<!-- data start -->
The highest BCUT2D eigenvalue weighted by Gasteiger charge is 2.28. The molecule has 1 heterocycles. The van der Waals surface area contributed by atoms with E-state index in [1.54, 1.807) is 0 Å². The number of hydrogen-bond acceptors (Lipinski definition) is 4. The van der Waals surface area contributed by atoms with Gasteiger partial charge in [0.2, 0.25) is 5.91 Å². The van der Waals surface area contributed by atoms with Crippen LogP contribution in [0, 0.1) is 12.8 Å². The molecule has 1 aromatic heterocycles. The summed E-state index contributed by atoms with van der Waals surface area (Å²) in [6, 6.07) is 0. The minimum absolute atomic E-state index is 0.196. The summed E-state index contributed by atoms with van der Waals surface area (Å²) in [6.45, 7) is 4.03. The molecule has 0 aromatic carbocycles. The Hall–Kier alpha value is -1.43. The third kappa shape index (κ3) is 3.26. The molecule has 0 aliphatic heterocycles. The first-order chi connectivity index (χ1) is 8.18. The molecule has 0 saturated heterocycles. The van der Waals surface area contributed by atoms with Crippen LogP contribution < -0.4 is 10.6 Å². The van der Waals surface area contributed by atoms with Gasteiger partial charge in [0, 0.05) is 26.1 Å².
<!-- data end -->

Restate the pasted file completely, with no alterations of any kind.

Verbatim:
The highest BCUT2D eigenvalue weighted by Gasteiger charge is 2.28. The molecule has 1 heterocycles. The van der Waals surface area contributed by atoms with E-state index in [1.54, 1.807) is 0 Å². The number of hydrogen-bond acceptors (Lipinski definition) is 4. The van der Waals surface area contributed by atoms with Gasteiger partial charge in [0.2, 0.25) is 5.91 Å². The van der Waals surface area contributed by atoms with Crippen LogP contribution in [0, 0.1) is 12.8 Å². The molecule has 1 aromatic heterocycles. The summed E-state index contributed by atoms with van der Waals surface area (Å²) in [6, 6.07) is 0. The minimum absolute atomic E-state index is 0.196. The summed E-state index contributed by atoms with van der Waals surface area (Å²) in [6.45, 7) is 4.03. The molecule has 0 aromatic carbocycles. The Hall–Kier alpha value is -1.43. The third kappa shape index (κ3) is 3.26. The molecule has 0 aliphatic heterocycles. The first-order chi connectivity index (χ1) is 8.18. The molecule has 0 saturated heterocycles. The van der Waals surface area contributed by atoms with Crippen LogP contribution < -0.4 is 10.6 Å². The van der Waals surface area contributed by atoms with Gasteiger partial charge in [0, 0.05) is 26.1 Å².